The unsung hero of OSDL

By Nicholas Petreley, LinuxWorld.com |  Development


About two years ago, Scott McNeil, then president of SuSE, had an idea. (Scott is now open source strategist for VA Linux.) He thought that IBM, Intel, and others should subsidize a laboratory where open source developers could test and optimize their work on high-end enterprise systems. Even Linux itself would benefit from such a lab, because the kernel developers would finally have the resources they needed to address scalability issues. Scott took his idea to Intel and others, but they were only marginally interested at the time. About a year later, Scott took Intel's temperature once again. This time, the chipmaking giant was warming up to the prospect, and indicated it had something in progress. Thus was born the Open Source Development Labs, or OSDL.



That much of the story I know to be true. If I had to guess what changed Intel's mind, I'd say that Intel recognized that Linux would be a formidable contender for the Internet server space, the market owned primarily by Sun. Somewhere along the line, Intel realized that if it could help make Linux more scalable, Intel could go up against Sun for the ISP space. So Intel began to see the value of sponsoring the open source laboratory conceived by McNeil. No doubt IBM, HP, and NEC also saw the potential to sell more hardware in Sun's space, which explains why they are eager partners.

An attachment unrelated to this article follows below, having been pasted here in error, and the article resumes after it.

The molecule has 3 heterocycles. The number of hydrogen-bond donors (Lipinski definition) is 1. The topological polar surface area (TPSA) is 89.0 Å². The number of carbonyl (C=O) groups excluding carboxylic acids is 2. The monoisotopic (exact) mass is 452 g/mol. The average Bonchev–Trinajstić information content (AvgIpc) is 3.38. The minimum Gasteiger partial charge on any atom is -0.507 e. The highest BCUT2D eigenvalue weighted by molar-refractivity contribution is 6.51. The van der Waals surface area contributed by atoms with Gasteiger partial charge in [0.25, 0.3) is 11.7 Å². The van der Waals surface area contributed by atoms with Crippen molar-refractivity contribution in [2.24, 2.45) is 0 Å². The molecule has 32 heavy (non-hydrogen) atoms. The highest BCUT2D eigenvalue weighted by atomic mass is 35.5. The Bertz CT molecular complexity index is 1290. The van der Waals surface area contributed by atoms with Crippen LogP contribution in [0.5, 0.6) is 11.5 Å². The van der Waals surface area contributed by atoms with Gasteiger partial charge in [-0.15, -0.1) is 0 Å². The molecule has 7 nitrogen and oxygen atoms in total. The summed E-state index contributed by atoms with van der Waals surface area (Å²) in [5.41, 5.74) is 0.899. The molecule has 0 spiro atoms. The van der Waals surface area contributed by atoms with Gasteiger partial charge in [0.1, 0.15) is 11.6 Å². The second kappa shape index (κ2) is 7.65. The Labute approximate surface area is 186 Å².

So now these giants, along with companies like Caldera, Red Hat, Linuxcare, SuSE, TurboLinux, and VA Linux, are going to create a laboratory somewhere near Portland, Oregon, and stock it with support staff and various high-end systems. People can do open source development and testing on site, or they can log in remotely and do their work.



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